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HEALTHCARE EMPLOYERS’ TITLE VII OBLIGATIONS TO PREVENT AND REMEDY HARASSMENT AND DISCRIMINATION EXTENDS TO PATIENTS

Written by: Jacqueline Voronov, Esq. and Jeffrey Daitz, Esq.

What You Already Know…

Title VII of the Civil Rights Act of 1964 is a federal law that prohibits employers from discriminating against employees on the basis of sex, race, color, national origin and religion. It generally applies to employers with 15 or more employees, including federal, state and local governments. Title VII also applies to private and public colleges and universities, employment agencies, and labor organizations.

 But Did You Also Know That…

Title VII also requires healthcare employers to protect their medical staff and employees from harassment and discrimination even if the actor is a patient, rather than a coworker or supervisor?  Yup, it sure does!

While claims of discrimination or harassment that create a hostile work environment under Title VII are most commonly based on employee-to-employee behavior, healthcare employers may be held liable for patient-to-employee conduct as well.  A recent decision from the U.S. Court of Appeals for the Fifth Circuit illustrates an employers’ obligations when the harasser is a patient. Gardner v. CLC of Pascagoula, L.L.C., 915 F.3d 320 (5th Cir. 2019).

Kymberli Gardner, an African American Certified Nursing Assistant (CNA) employed at an assisted living facility, claimed her employer failed to address the alleged hostile work environment created by a patient’s persistent physical and verbal harassment.

Gardner alleged that patient “J.S.” had a long history of violent and sexual behavior toward other patients and staff and a reputation for groping female employees and being physically aggressive.  Gardner alleged J.S. was inappropriate daily, grabbing her and making repeated sexual comments and requests. She said his behavior was documented in his records and reported to supervisors on numerous occasions. Gardner claimed that in response to her complaints, her supervisors allegedly laughed and told her “to put big girl panties on and go back to work.”

On one occasion, as Gardner was helping J.S. out of bed, he allegedly tried to grope her. When Gardner resisted, J.S. allegedly punched her. She then went for help and returned with another employee.  The two employees sought additional assistance from a nurse, who was white. The three of them were able to subdue J.S. and get him into his wheelchair.  After this incident, Gardner allegedly said, “I’m not doing sh** else for this [patient] at all” and “I guess I’m not the right color.”  Thereafter, the facility terminated Gardner for insubordination for refusing to continue to care for J.S., violating the patient’s rights by using profane language in front of him, making a “racist type” statement, and attacking the patient by swinging her hands above his head.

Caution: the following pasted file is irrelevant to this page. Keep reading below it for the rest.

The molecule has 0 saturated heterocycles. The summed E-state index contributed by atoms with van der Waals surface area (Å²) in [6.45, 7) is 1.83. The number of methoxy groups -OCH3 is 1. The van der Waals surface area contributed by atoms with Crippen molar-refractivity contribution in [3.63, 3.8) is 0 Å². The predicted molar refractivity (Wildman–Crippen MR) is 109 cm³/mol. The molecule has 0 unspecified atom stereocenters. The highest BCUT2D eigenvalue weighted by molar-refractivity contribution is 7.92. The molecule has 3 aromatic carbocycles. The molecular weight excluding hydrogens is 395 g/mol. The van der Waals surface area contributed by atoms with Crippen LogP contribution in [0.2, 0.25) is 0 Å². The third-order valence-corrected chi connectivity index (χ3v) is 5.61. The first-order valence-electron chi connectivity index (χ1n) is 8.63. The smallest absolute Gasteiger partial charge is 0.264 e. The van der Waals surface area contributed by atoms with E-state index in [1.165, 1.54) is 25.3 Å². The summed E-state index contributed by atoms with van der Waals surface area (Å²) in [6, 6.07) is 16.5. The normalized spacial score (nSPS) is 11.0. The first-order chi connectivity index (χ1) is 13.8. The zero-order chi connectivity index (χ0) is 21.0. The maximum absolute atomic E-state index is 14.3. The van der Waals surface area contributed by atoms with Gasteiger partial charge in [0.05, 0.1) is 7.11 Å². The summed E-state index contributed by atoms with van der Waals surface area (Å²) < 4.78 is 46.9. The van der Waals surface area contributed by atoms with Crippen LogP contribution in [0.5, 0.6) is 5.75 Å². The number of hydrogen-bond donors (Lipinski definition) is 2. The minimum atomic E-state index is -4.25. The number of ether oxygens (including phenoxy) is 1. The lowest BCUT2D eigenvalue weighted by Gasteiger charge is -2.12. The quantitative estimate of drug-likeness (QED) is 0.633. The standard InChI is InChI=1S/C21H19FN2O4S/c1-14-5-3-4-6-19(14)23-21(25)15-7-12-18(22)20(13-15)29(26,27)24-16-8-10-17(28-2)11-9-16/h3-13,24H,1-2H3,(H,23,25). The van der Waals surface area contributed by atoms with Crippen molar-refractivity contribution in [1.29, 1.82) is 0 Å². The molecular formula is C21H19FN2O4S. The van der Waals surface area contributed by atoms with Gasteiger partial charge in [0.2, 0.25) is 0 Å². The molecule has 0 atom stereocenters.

The Fifth Circuit noted that many years of unwelcome sexual grabbing or explicit comments could be deemed under Title VII severe or pervasive if the patient was not mentally impaired.   The district court had dismissed the case on summary judgment, reasoning that a hostile workplace did not exist.  It explained that it was “not clear to the Court that the harassing comments and attempts to grope and hit are beyond what a person in Gardner’s position should expect of patients in a nursing home.”  The Fifth Circuit, however, did not agree.  It deemed the allegations were, in fact, sufficient to allow the case to go to trial.  Moreover, the Fifth Circuit noted a jury could find that an objectively reasonable caregiver would not expect a patient’s behavior would result in not working for three months, while their complaints were unduly dismissed by leadership.

So What Did This Mean For Healthcare Employers?

I am glad you asked!  Healthcare employers should consider implementing these and other best practices:

  • Confirm the company’s harassment and discrimination policy specifically applies to and addresses not only employee-to-employee or supervisor-to-employee conduct, but patient-to-employee conduct;
  • Respond promptly and appropriately to reports from employees and conduct a thorough investigation, making sure to document every step of the way;
  • Train employees on the company’s anti-harassment and discrimination policy and make certain that employees are aware of the avenues available to them for grievances and include examples of unacceptable patient-to-employee harassment and discrimination; and,
  • Ensure employees who care for patients are trained regularly (at least annually) to properly respond to and address patients with diminished capacity who may exhibit inappropriate behaviors.

With a new year right around the corner, there is no better time than now to revisit your handbooks, review your written policies, and evaluating training programs.  Hall Booth Smith, P.C. attorneys are available to answer any questions you may have on this or other employment law issues.